With local elections coming up in June and November of this year, a coalition of civic leaders released the results of a focus group study Thursday that found that Los Angeles County voters have a complete lack of faith in the city and county of L.A. to address the homelessness crisis.
“There is an absolute, total, complete, without exception, lack of faith in city and county government to address homelessness,” said public policy consultant Darry Sragow during a briefing of the focus group by the Committee for Greater L.A. Wednesday.
“In all the years that I’ve watched focus groups or conducted focus groups — it’s in the hundreds, been doing this for decades — never have I seen this kind of consistency in focus group results.”
The Committee for Greater L.A. conducted six focus groups with 39 people between Dec. 13 and 16 in Encino, Pasadena and the Westside of Los Angeles. It found that homelessness is L.A. County voters’ most important issue.
“I’ve been here 35 years, and the past five years, the degradation of life in LA is exponential and I don’t see an end. The politicians are dufuses,” said a white male voter participating in the focus group, according to Committee for Greater L.A.
The group found that Los Angeles-area voters encounter unhoused people throughout their daily life, Sragow said during a briefing Thursday on the results of the focus groups.
“When you go to the store, when your kids go to school, when you go to work, when you go to take a walk. Whatever. Homelessness is essentially everywhere, and to say that voters are frustrated by the problem is a gross understatement, but it’s important to understand what frustrates them and what their expectations are,” he added.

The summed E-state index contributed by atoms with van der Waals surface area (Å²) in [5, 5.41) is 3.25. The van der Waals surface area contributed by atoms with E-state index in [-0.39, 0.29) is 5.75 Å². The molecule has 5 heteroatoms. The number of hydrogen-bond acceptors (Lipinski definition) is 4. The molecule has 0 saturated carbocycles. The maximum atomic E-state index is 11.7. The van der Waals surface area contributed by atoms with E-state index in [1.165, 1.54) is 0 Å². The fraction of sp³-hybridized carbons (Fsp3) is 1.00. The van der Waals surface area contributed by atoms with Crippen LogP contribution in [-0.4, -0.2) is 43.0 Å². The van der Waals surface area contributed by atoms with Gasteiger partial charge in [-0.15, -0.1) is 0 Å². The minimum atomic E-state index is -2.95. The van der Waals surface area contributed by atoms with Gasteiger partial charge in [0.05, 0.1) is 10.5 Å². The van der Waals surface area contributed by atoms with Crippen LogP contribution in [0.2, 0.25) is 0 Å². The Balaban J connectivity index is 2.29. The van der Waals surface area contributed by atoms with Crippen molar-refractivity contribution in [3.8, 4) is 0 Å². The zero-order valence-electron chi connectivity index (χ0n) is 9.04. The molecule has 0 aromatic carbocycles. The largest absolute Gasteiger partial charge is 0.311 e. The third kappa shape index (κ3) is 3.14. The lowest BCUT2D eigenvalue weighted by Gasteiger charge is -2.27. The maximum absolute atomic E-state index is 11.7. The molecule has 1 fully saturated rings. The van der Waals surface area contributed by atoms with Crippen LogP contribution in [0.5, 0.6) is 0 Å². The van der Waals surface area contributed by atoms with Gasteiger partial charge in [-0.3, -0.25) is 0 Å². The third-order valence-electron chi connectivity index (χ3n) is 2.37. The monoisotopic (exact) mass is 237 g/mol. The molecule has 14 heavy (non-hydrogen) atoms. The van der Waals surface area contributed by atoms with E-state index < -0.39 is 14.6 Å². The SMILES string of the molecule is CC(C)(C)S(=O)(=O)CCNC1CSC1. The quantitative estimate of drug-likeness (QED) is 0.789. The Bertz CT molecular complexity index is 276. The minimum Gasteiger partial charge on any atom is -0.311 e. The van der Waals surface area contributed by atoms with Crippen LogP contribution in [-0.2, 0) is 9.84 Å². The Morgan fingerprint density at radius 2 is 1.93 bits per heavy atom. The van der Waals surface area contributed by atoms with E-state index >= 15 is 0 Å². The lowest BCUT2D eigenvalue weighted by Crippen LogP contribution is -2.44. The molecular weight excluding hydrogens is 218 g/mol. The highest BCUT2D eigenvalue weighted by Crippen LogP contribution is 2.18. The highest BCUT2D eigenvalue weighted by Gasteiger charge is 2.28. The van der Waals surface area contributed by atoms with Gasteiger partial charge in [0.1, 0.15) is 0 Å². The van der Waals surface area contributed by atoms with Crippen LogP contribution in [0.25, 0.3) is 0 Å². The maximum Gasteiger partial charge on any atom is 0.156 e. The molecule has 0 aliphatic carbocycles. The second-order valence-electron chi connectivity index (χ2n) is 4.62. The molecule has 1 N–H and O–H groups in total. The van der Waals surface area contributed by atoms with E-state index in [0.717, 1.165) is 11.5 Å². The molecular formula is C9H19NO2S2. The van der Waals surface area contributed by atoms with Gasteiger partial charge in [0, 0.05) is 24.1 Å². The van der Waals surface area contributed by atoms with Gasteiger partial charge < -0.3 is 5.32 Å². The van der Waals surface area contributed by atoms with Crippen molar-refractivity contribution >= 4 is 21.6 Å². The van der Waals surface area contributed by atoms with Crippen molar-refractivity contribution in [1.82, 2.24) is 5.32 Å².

The focus groups also revealed voters’ impressions of the unhoused population in Los Angeles, believing that the homeless population consists of four groups of people: those with serious mental illnesses, those with addiction issues, those who can work but prefer to live outside and people who have fallen on hard times due to the economy.
The Committee for Greater L.A. also found that voters expressed empathy for the unhoused population, along with fear of them and “disgust” toward encampments, Sragow said.
“I run into one or two every day, and I wonder, ‘This is someone’s son. Did he refuse help?’ How can you help them? We’re failing them,” a Latino voter said in a focus group, according to the Committee for Greater L.A.
Voters in the focus groups also were opposed to more taxes to solve the issue, with people noting that they haven’t felt any progress in the homelessness crisis following measures like Proposition HHH.
“They frankly think the money is winding up in people’s pockets,” Sragow said, noting that participants were aware of some Los Angeles elected officials being convicted and indicted in corruption scandals.
Focus group participants were receptive to the idea of a independent organization, without elected officials, being convened to address the crisis, along with a realistic plan with goals that can be measured.
“They don’t expect that homelessness is going to be eradicated all together, they just don’t. But they want to see substantial progress,” Sragow said.
Sragow’s advice to people running for elected office in the L.A. area is to “take to heart” voters’ opinions about the crisis.
“This is a situation in which we’ve heard over and over again that voters are sophisticated about this, they understand what’s going on, they’re empathetic, but they are tired of being fearful, they’re tired of being disgusted, they’re tired of their elected officials not solving the problem.”
Peter Laugharn, president of the Conrad Hilton Foundation, advocated for officials to focus on permanent housing and supportive services to solve the issue, saying “we know what works,” but noted that coordination and accountability needs to be improved in order for progress to be made.